Some of the best beaches in Malaysia, scuba diving, snorkelling and a wealth of fascinating folklore when you want a break from it all – Langkawi has all that and more…

Malaysia's Langkawi is a land of a myriad legends. This beautiful Malaysian archipelago of 99 islands lies in the Andaman Sea, some 30 km off the mainland coast of northwestern Malaysia. Situated just minutes from the Thai border, Langkawi is well endowed in some of nature's best known landforms as well as steeped in old folklore. The legends of Langkawi stretch on detailing curses, battles, fairies and vampires. The brown eagle from which Langkawi gets its name stands as a tall proud statue guarding its capital town of Kuah.

Langkawi is particularly known for its beaches which are among the best in Malaysia. The beaches are picturesque with seemingly unending stretches of fine white sand. Some beaches are fringed by rocky outcrops and others with a backdrop of limestone mountains — they offer a wonderful combination of forest and sea.

We checked into log cabins which were set in a jungle habitat right close to the beach, so we could get the best of beach and forest. All night long we could hear the tapping of critters and unique jungle sounds of humming, buzzing, scratching and whistling. The cicadas in particular were very vocal, calling to their mates with shrill high pitched sounds of over 120 decibels.

A visit to the crocodile farm was a matter of intense interest and curiosity for my kids. The crocodile trainers entered the lair of a family of visibly aggressive and uncooperative crocodiles — the 1,000-kilo male crocodile was initially swishing his tail and snapping his jaws in a most belligerent manner. The trainer gradually built trust, staring in its eyes and stroking him on the forehead until the croc had mellowed down enough to allow him to ride his back and brush his teeth. The final curtain call act was when the trainer successfully inserted his hand inside the croc's open jaws.

View from the top

Langkawi is so close to the Thai border that on a clear day you can see parts of Thailand from certain places in Langkawi. Another way to get a great aerial view is by riding the cable car. The Langkawi cable car offers a panoramic view of the entire sea/forest landscape beneath — a must for avid photographers. It takes you up to the very peak of the Gunung Mat Chinchang mountain.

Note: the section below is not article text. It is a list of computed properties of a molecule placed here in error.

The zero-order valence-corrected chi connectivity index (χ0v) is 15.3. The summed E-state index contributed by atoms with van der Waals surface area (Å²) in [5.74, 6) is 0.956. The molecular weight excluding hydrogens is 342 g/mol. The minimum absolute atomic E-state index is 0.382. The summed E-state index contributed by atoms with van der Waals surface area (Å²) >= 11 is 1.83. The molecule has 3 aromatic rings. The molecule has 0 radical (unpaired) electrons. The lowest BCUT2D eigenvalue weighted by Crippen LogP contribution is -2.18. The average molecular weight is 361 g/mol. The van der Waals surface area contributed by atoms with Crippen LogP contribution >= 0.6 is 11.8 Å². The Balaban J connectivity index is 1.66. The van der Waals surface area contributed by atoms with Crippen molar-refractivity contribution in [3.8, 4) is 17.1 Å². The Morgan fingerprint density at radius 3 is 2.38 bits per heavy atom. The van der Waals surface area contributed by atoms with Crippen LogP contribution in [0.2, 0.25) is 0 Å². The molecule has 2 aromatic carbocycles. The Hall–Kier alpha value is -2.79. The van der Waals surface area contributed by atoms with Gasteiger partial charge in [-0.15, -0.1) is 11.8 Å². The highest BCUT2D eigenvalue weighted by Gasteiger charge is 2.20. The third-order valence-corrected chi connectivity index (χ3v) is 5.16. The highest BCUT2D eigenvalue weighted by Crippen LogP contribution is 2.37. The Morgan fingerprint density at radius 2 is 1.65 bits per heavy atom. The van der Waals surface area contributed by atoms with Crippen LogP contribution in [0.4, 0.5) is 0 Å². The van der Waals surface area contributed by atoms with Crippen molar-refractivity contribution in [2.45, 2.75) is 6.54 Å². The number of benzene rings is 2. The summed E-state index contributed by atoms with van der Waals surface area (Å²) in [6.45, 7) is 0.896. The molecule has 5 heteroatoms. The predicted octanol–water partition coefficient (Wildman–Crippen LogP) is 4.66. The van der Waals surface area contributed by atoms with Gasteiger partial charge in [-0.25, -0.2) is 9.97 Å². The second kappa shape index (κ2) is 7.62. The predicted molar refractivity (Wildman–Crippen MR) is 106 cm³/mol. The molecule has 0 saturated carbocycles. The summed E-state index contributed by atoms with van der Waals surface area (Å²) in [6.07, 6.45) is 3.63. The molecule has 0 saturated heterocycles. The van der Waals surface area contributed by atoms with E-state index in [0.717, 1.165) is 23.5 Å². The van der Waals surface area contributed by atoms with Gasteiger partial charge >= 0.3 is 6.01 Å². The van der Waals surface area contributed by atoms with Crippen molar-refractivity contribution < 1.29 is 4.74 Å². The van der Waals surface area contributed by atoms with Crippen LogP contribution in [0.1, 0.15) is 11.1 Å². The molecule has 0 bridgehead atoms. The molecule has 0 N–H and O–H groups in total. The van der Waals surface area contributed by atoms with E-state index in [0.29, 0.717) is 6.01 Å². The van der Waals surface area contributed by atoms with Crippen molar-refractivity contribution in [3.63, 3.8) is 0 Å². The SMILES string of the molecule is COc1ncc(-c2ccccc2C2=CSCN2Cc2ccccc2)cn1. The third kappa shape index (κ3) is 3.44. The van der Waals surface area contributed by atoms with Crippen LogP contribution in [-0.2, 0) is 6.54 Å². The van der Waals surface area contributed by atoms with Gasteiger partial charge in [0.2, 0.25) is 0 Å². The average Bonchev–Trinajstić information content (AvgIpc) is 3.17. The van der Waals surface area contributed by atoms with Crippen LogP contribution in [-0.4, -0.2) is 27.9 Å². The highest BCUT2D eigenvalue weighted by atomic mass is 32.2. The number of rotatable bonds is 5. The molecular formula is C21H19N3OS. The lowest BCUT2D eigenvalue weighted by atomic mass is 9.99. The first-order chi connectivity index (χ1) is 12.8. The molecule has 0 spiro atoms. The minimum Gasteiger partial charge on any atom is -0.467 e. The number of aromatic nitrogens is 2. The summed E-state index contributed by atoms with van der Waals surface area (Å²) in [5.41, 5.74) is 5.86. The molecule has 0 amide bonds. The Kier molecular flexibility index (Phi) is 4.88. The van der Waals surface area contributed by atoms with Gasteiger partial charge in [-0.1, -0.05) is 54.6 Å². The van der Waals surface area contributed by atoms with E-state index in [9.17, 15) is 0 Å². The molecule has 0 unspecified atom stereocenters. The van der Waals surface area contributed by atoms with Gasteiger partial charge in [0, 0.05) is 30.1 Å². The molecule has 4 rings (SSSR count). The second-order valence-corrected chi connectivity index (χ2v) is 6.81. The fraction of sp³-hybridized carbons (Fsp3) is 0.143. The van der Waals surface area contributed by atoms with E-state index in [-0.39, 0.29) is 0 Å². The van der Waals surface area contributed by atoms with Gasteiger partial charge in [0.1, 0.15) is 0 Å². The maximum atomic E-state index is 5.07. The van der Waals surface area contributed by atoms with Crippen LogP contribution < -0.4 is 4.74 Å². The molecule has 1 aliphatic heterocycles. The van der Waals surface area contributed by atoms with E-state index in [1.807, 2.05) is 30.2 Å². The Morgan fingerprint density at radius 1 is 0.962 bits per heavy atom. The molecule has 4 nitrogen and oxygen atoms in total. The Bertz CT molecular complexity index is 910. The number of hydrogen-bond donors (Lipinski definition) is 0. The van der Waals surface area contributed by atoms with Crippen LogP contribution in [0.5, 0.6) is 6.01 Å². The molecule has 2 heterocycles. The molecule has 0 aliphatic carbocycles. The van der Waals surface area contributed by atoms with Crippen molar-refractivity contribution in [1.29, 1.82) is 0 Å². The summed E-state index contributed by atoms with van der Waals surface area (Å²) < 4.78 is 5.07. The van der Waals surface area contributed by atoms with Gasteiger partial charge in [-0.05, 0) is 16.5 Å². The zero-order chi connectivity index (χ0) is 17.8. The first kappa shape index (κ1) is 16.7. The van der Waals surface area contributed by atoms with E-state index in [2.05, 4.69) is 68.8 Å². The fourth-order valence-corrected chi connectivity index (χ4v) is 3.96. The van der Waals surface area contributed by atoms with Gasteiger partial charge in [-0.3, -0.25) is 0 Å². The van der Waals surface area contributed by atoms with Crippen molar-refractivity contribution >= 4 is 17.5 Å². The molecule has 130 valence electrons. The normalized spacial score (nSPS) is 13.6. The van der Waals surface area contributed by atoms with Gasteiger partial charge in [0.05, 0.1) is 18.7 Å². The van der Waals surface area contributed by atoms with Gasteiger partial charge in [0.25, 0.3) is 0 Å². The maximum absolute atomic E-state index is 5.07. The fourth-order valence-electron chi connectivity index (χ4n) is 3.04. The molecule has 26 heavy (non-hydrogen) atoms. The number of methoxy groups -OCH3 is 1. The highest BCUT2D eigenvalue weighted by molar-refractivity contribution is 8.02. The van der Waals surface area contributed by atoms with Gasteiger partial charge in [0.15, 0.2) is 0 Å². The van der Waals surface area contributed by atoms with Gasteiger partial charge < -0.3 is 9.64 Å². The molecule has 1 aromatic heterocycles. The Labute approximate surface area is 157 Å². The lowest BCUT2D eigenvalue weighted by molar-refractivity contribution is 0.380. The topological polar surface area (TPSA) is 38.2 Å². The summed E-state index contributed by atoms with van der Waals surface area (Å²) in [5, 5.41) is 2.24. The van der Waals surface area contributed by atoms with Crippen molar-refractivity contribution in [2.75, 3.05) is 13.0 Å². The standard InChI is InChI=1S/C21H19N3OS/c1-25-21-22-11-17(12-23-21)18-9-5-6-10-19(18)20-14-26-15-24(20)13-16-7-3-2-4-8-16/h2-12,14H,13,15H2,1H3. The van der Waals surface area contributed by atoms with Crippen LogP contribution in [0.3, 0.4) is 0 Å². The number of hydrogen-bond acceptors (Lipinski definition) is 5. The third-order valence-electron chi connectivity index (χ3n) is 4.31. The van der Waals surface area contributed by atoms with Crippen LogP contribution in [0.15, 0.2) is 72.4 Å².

Langkawi is also a great spot for a bit of scuba diving and snorkelling. The Pulau Payar Marine Park is tailormade for these sport. Marine life is prolific in Langkawi waters and so are corals of various kinds.

For people who love to shop, this island is Duty Free and cheaper than the rest of Malaysia. The Night Market is a vibrant bazaar that comes to life every evening in certain parts of town. Here vendors bring in their wares and sell home-grown goods in a self-spun cottage industry that is noisy, clamouring and bustling with activity.

In 2007, Langkawi was given a World Geopark status by UNESCO. Even though the island of Langkawi is pretty small, having barely an area of 470 sq km, it is home to an interesting array of scenery, including tropical jungle, waterfalls, rainforest, unspoilt beaches and exotic Mangrove.

A trip worth taking is the Mangrove cruise down the Kilim river. Our boat was laden with a mix of Japanese, Chinese and Australian tourists and a naturalist who pointed out the lush evergreen mangroves and dense deciduous forestation on the volcanic limestone mountains. The river meandered through large dense growths of mangrove, providing home to mudfish. These are ancient prehistoric fish which use their fins to “walk” up the banks. Along the banks were families of long tailed macaque monkeys who swam up to our boat looking for scraps to eat. We stopped as the arch of the river got broader and brown Brahminy kites and gigantic sea eagles swooped down to catch fish from the surface of the waters. You can feed eagles at this spot — they eagerly grab chicken skins that visitors drop in the waters.

Rare fish farm

Lunch was at the Hole on the Wall fish farm which is the only floating fish farm on the river. The farm offers a fantastic opportunity to see the marine life found in these waters and enjoy a good meal of freshly cooked sea food. Around the fish farm are many moorings which are docking points used by yacht owners around the world. These boats which can stay tied for up to a year have stayed safe and even made it through the tsunami of 2004.

There are many caves to visit in the Kilim Geoforest and plenty of legend attached to many of them. Most caves are accessible by boat and the elaborate stalactite and stalagmite limestone formations add to the aura of mystery.

We sailed back to shore after that long view of history — a first-hand look at a land that took hundreds of million years to form. What we have in Langkawi today is a land that took years of weathering ever since it was brought to the surface around 500 million years ago. The limestone mountains that tower above us all around the Kilim river are from the PreJurassic period before dinosaurs came along.

And that is truly legendary.

Getting there

By Boat: Langkawi is an hour and a half by boat from Southern Thailand.

By Air: There are quite a few options of national airlines and local carriers. Langkawi is an hour's flight from Kuala Lumpur.

Places to stay

There are luxury hotels by the beach as well as budget hotels and bed and breakfast places.

Cenang is a busy central area and has quite a few accommodations to meet a spectrum of requirements.

Kuah is the capital town of Langkawi and is quite close to some good beaches.

Things to see/ do

Mangrove river cruise/ eagle feeding/ bat caves

Langkawi Cable car

Helicopter ride

Snorkelling and scuba diving in Pulao Payar

Cenang Night Market

Crocodile farm and underwater world